So, yeah, I was like, like, very isolated. . . . just with the girls at home. . . . I can't do nothing. Hannah is always crying, every day. . . .Yeah, I don't really visit them [extended family] anymore. I'll visit my grandma too, but [she says], “You gotta give her some little spanking so she could understand.” No, no, no, no, no. Oh, whatever. I'm not going to go there anymore.
It's tough. [Relationships] do change. . . . I don't recall the book, but I do remember the parents’ suggestion that the dynamics with your relationships will change with people who you were close to, and I thought, no, my friends are good friends. And it has nothing to do with them being good or bad; it just has something to do with that sense of are you going to match up any more socially? If your child doesn't match up socially, that's what creates that uneasiness.
We don't go to the restaurant without reading the menu first. We know what we’re gonna order before we get there. We have a bag of tricks, you know, we’ve got stickers, we’ve got crayons, so we’re not going to have like this long dining experience. We’re going so she [our daughter] has the exposure. We’re gonna eat. She’s gonna have a meltdown; she’s gonna throw stuff everywhere. We’re just gonna have to deal with it. My husband cannot deal with that. It just . . . freaks him out.
He said, “What happens is that the child is spoiled . . . he is the baby in the family, that is the reason he doesn’t talk.” . . . He has always said I am hardheaded, and he said, “You already have the idea in your head and will not stop until you see what happens.”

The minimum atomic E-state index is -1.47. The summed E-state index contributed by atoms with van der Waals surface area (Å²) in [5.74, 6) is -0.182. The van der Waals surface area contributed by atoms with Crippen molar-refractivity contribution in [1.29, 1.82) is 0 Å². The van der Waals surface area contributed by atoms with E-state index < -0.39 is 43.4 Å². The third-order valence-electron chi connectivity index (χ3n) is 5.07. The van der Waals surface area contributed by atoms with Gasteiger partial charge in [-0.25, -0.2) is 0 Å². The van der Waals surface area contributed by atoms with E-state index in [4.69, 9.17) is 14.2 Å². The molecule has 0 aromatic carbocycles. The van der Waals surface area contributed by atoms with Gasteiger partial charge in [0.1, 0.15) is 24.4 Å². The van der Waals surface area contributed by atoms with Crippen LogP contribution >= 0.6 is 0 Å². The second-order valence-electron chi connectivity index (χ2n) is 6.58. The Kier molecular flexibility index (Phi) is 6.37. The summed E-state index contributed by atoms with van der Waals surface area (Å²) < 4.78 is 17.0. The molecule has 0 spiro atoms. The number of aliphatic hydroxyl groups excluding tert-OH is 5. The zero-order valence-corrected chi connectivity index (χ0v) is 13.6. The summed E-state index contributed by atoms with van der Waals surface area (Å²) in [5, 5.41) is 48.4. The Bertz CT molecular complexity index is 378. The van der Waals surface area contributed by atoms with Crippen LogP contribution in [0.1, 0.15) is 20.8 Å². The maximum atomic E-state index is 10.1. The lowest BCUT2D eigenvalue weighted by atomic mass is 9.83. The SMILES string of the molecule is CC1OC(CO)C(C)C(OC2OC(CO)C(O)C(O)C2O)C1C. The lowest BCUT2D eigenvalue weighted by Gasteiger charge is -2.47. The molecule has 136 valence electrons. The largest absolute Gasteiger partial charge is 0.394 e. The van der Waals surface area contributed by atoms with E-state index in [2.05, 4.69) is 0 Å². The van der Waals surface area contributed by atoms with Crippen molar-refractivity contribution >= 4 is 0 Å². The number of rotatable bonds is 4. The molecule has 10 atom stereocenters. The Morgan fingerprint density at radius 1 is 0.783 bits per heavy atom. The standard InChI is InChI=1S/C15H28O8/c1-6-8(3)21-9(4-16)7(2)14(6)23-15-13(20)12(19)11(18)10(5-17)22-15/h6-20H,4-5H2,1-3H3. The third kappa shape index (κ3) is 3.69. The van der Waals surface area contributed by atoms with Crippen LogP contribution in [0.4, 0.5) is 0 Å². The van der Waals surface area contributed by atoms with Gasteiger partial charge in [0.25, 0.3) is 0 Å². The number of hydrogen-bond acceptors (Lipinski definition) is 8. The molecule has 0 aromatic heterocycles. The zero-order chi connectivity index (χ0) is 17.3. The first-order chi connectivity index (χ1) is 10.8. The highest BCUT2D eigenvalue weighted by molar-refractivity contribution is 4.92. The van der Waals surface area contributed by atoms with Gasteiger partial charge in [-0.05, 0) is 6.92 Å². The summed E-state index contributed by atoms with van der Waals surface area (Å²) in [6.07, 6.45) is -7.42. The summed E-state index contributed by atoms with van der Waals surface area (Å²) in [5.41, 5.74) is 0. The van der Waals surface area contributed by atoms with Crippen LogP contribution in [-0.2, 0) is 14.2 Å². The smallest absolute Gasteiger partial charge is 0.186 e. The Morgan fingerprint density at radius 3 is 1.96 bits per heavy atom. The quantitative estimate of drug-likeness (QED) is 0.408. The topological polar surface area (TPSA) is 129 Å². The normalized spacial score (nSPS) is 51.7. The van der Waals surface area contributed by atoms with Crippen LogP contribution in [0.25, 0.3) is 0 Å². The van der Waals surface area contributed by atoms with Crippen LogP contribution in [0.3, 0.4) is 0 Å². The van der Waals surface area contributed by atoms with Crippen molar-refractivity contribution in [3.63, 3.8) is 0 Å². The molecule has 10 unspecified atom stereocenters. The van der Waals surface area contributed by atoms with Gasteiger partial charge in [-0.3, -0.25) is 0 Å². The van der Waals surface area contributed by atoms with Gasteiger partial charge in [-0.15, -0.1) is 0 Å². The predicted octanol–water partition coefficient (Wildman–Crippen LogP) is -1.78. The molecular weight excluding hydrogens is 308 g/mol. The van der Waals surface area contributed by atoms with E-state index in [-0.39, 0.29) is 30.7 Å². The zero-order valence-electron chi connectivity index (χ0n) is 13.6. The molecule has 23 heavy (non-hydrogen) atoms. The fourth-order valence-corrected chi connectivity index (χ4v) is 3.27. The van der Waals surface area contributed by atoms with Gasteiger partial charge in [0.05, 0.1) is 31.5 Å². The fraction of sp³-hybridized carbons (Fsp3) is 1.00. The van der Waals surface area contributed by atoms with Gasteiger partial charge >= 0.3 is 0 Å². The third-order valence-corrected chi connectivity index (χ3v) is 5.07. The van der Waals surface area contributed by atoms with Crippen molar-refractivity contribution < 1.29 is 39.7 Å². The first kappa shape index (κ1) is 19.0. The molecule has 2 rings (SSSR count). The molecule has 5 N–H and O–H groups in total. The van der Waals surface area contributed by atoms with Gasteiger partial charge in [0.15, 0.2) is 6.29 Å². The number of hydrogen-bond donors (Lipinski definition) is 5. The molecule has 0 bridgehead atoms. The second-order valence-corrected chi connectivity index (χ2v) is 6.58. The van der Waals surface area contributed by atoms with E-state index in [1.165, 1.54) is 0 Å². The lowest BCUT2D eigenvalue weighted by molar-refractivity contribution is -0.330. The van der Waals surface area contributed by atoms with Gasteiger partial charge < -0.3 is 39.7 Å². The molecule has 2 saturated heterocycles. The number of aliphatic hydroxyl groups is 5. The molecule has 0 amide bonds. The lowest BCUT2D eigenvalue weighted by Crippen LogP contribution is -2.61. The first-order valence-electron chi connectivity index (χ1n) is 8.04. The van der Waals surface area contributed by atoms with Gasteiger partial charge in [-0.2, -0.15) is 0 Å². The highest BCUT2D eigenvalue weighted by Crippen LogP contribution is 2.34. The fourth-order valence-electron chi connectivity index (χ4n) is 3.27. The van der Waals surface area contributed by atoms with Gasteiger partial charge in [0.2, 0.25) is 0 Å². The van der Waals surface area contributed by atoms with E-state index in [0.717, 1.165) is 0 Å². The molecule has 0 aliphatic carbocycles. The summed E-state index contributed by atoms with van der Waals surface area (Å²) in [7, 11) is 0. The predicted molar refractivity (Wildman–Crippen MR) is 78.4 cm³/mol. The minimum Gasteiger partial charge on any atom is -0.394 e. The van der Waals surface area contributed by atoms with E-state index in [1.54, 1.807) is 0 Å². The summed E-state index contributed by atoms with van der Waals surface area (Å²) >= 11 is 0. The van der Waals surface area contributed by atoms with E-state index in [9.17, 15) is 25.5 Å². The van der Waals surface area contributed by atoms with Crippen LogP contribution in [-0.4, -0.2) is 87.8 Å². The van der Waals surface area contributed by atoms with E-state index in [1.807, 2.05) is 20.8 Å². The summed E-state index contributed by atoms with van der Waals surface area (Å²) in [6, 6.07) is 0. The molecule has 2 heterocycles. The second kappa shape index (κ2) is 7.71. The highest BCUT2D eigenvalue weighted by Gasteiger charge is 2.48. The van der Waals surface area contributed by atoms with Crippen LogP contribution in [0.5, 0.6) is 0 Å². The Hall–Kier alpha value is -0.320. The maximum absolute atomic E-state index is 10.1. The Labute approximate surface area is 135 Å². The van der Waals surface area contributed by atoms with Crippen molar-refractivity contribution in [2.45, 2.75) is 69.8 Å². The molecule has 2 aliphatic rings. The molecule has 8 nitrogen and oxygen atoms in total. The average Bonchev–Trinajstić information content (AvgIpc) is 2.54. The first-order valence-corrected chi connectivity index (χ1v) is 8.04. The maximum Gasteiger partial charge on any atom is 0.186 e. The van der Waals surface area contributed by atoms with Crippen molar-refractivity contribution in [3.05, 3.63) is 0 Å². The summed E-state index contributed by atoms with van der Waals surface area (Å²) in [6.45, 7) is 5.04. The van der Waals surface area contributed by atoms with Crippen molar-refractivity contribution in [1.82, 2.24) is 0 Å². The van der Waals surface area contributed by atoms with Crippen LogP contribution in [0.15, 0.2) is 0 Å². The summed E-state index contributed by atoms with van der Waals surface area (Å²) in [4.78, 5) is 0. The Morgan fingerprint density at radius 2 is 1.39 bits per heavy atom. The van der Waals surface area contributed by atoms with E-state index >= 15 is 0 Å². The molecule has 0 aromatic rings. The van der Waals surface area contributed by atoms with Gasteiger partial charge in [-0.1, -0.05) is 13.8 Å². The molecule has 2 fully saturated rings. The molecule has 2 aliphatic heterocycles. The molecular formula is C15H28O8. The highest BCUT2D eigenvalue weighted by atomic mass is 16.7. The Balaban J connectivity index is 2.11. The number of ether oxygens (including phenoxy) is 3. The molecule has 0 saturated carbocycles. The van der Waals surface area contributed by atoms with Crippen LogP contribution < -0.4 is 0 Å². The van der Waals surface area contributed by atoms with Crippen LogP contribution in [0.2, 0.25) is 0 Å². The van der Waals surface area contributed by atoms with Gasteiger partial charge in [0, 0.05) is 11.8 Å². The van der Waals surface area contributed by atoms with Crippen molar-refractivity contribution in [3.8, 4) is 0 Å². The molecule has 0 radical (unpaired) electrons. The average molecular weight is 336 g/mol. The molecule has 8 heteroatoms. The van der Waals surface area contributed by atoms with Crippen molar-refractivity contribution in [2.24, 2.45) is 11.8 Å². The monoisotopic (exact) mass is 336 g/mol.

But as far as dressing him, we [my daughter and I] get ready for work, and my daughter is the one that gets him ready and she's the one that takes him to school. . . .We both work, but Grandma is here and waits for him and on Fridays my daughter is the one that's here, but once we're here, it's like all of us.
My mom is probably the only person we see on a weekly basis. And for her it's still, I don't know if it's because of his [my son’s] age, that she thinks, “Oh, he'll grow out of it. …” My husband gets annoyed by it and I used to too but it's exhausting to try to keep up with her feelings too.
As part of restructuring the family routine, mothers sometimes reported having to leave their jobs to respond to the additional needs of a child with ASD. Alicia stated, “You know what, I can't do this anymore. I can't take it anymore. I think I'm going to have to stop working before I go crazy!” and I was trying to battle everything, and I told my husband. . . . “You know what, today's my last day of work!”